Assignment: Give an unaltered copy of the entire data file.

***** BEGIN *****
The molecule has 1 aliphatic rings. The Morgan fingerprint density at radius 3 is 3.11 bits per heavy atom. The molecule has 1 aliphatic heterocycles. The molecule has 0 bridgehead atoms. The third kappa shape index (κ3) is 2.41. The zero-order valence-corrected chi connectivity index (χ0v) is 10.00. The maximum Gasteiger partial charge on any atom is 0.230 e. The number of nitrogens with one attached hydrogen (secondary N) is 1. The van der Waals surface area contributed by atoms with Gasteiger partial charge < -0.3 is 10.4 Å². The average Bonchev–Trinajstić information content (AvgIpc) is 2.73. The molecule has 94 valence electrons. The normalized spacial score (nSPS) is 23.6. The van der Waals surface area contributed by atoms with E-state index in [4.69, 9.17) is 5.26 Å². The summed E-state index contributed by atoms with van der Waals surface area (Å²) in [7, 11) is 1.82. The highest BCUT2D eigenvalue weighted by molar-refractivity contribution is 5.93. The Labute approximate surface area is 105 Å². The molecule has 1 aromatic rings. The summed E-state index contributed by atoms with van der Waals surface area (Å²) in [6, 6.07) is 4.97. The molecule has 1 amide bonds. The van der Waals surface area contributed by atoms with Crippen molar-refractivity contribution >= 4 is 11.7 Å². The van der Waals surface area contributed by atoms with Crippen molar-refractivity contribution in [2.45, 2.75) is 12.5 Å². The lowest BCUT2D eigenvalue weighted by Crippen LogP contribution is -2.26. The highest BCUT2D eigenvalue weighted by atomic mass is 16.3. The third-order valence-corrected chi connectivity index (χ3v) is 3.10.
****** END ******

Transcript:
The molecule has 1 aliphatic rings. The Morgan fingerprint density at radius 3 is 3.11 bits per heavy atom. The molecule has 1 aliphatic heterocycles. The molecule has 0 bridgehead atoms. The third kappa shape index (κ3) is 2.41. The zero-order valence-corrected chi connectivity index (χ0v) is 10.00. The maximum Gasteiger partial charge on any atom is 0.230 e. The number of nitrogens with one attached hydrogen (secondary N) is 1. The van der Waals surface area contributed by atoms with Gasteiger partial charge < -0.3 is 10.4 Å². The average Bonchev–Trinajstić information content (AvgIpc) is 2.73. The molecule has 94 valence electrons. The normalized spacial score (nSPS) is 23.6. The van der Waals surface area contributed by atoms with E-state index in [4.69, 9.17) is 5.26 Å². The summed E-state index contributed by atoms with van der Waals surface area (Å²) in [7, 11) is 1.82. The highest BCUT2D eigenvalue weighted by molar-refractivity contribution is 5.93. The Labute approximate surface area is 105 Å². The molecule has 1 aromatic rings. The summed E-state index contributed by atoms with van der Waals surface area (Å²) in [6, 6.07) is 4.97. The molecule has 1 amide bonds. The van der Waals surface area contributed by atoms with Crippen molar-refractivity contribution >= 4 is 11.7 Å². The van der Waals surface area contributed by atoms with Crippen molar-refractivity contribution in [2.45, 2.75) is 12.5 Å². The lowest BCUT2D eigenvalue weighted by Crippen LogP contribution is -2.26. The highest BCUT2D eigenvalue weighted by atomic mass is 16.3. The third-order valence-corrected chi connectivity index (χ3v) is 3.10.